[LINK] NBN low income scheme
stephen at melbpc.org.au
stephen at melbpc.org.au
Tue Oct 25 18:52:40 AEDT 2011
Discounts needed for low income earners to access NBN: ACCAN
Advocacy group argues that not every Australian will be able to afford
fibre broadband access
Hamish Barwick (Computerworld)25 October, 2011 15:20
The Australian Communications Consumer Action Network (ACCAN) has
proposed a broadband low income measures scheme, including discount
wholesale prices, to enable Australians earning $26,000 a year or less to
access to the National Broadband Network (NBN).
Speaking before a parliamentary joint committee on the NBN in Sydney,
ACCAN chief executive, Teresa Corbin, said that under the scheme, ACCAN
would like to see NBN Co providing discount wholesale prices for retail
service providers such as Infoexchange, which could than provide cheap
internet services for low income consumers.
That would mean people with a healthcare card should be able to access
these services if they chose to, she said. This is becoming important
because we have entered an age where internet access is important in
Another proposal is setting up more public internet kiosks across
Australia in addition to current services provided by libraries and high
At present, a lot of these public access programs are state based but
there needs to be a national approach taken to this by the government and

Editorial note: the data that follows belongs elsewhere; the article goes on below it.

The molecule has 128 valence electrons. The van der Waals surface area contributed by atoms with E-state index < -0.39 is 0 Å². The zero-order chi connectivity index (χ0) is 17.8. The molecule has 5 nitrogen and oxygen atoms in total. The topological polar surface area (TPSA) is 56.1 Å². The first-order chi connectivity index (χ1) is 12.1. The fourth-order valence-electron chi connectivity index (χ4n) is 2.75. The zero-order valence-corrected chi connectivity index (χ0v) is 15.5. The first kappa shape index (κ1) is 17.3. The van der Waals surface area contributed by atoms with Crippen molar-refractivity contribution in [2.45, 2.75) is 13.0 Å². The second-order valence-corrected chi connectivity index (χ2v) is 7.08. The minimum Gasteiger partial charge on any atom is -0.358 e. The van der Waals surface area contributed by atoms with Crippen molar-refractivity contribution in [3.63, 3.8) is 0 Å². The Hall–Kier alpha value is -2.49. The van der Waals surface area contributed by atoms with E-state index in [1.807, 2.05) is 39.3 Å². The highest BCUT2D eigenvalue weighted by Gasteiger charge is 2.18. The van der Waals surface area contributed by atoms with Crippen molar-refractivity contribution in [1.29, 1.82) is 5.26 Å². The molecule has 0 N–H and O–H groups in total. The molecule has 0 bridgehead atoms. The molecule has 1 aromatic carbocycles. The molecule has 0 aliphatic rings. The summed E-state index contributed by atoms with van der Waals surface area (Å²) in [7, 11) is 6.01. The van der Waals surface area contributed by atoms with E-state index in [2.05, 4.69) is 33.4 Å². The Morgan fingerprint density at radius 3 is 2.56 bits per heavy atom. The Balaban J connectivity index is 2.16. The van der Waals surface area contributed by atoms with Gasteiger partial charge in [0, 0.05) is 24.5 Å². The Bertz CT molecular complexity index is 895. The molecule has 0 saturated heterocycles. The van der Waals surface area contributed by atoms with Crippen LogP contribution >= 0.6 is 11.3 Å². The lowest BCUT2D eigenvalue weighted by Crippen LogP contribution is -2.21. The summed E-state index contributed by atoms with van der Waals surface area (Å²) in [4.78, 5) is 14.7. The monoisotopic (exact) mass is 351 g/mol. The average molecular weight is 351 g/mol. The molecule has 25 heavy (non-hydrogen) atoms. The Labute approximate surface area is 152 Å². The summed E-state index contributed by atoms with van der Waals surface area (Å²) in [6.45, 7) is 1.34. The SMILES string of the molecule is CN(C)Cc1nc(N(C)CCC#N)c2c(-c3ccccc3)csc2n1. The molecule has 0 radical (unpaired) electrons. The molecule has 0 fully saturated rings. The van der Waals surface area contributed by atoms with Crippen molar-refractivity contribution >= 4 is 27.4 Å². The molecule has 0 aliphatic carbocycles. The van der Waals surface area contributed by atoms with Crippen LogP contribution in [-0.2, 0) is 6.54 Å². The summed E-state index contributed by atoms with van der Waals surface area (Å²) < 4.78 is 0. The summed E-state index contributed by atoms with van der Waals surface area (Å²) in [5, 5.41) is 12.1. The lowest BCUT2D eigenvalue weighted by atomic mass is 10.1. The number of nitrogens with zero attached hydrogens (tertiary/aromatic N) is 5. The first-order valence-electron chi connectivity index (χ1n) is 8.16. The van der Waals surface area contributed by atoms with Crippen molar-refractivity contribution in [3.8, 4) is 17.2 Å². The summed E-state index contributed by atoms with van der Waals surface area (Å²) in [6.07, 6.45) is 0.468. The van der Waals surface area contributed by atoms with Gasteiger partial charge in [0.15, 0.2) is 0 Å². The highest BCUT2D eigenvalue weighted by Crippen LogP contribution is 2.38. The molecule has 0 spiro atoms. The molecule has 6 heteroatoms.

NBN Co, she said.
Another proposal would be to turn every public telephone box into a Wi-
Fi access spot which they currently do in Hong Kong as a free service.
The genesis of ACCANs broadband low income measures proposal was
research into the digital divide conducted by the Australian
Communications and Media Authority (ACMA) earlier this year.
It found that 2.6 million Australians did not have access to the internet
via mobile or a fixed line service and that this was unlikely to change
even after the NBN was rolled out due to broadband costs.
When that study was broken down, 62 per cent of the 2.6 million had
incomes of less than $25,000 while 53 per cent were aged 55 years or more
and a majority of the respondents lived in non-capital city areas,
The ACMA study also found that one third of the respondents still used
the internet via a library or a school while 42 per cent indicated that
they used internet services outside the home because cost was a factor
and home connections were too expensive. We are very concerned there
will still be a digital divide going forward because in some areas the
only service might be an expensive satellite or wireless service, she
Whilst we think that overall the NBN will be significant leveller we are
concerned that people who cant access the internet now, wont be able to
even when the NBN rolls out.
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